Thursday 28 May 2009

Invisible Eyes made Visible

Well, I've teased at this for two posts now, so it's finally time to unveil my new game in its first stage. Far from complete and pretty much untested, here's Invisible Eyes.

My target was to hit a couple of design goals I've been mulling over for a while. 

  • Make Exploration and Travel key elements of the game.
  • Have very little focus on combat and replace rewards for killing with consequences.
  • Use a real-world modern setting that can be "spiced" to the GM's liking through conspiracy theories and supernatural happenings.
  • Encourage teamwork in as many areas of gameplay as possible, while not making a small group unplayable. 

As it stands it seems like I'm hitting all four. Exploration is the name of the game, as is pushed through the sample character, sample groups and gameplay examples. Investigation goes hand in hand with exploration and the Knowledge and Insight mechanic makes this a focus of the game too, somewhat supported by the Connections all characters have (explained later). Travel is enforced through the parkour-inspired movement mechanics and the fact you're going to doing a lot of sneaking-in and  running-away.

There's very little reward for combat. The hostiles you're likely to encounter will be security staff or policemen, if you follow the suggestions in the document. Leaving dead innocents wherever you go is going to make you public enemy number one, not desirable for supposed "invisibles". What's more, combat can be nasty, especially against someone you're outclassed by. It's not a matter of getting killed in one hit, but if a trained security guard catches up with you and he's probably going to pull you to the ground and put on the cuffs. In many ways a breaking and entering charge is scarier than death for a PC. Finally, there's a Shock mechanic that means you don't want to be constantly being shot at unless you have a steady mind and a good psychiatrist.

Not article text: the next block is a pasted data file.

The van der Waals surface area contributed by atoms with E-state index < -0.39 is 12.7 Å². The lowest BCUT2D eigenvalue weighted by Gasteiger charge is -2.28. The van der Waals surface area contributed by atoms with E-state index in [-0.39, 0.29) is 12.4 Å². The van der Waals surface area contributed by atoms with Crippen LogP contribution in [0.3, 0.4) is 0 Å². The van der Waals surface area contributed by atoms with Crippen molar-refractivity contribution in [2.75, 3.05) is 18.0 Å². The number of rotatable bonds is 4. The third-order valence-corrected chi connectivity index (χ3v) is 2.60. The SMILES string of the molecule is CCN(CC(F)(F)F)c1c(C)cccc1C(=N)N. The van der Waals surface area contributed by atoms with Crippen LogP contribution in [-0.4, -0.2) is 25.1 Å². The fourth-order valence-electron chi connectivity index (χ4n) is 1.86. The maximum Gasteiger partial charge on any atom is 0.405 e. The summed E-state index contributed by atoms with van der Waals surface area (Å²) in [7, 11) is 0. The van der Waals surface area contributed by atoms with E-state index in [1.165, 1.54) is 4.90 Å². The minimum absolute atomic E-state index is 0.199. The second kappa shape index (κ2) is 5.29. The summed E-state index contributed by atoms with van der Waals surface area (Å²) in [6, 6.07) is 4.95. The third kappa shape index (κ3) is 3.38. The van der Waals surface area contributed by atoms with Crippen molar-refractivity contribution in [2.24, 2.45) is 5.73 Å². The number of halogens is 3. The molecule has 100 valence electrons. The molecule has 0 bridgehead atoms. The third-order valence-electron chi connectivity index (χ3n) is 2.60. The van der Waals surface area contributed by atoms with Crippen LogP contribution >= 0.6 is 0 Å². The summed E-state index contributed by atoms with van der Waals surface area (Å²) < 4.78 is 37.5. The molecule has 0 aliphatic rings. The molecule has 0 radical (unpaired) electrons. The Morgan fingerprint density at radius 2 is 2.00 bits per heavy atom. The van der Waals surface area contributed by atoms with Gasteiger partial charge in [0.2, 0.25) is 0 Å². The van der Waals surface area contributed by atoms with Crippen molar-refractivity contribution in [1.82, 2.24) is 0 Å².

Teamwork is encouraged most simply through the Helping mechanic, which can literally be a lifesaver. However, a couple of secondary methods enforce it further such as every character having connections. These connections mean that even in a solo game the character will have some friends to call in favours from. In addition, starting characters have a relatively small pool of points to put into Stats and Expertise. This encourages specialisation and means a group are likely to have  a variety of personnel that depend on each other in certain area.

As always, the game is free, but remember this document is little over two days old. Changes will be frequent and there are sure to be lots of mistakes riddled through. It's good enough to get across what I want out of the game, though, so check it out.


  1. Sooga,
    Do you ever work with an illustrator on your projects?

  2. I've had some pieces drawn by Darren Calvert for Teen Island. Other than that I've not worked with illustrators, mainly because of a very low budget on my part!

    Why do you ask?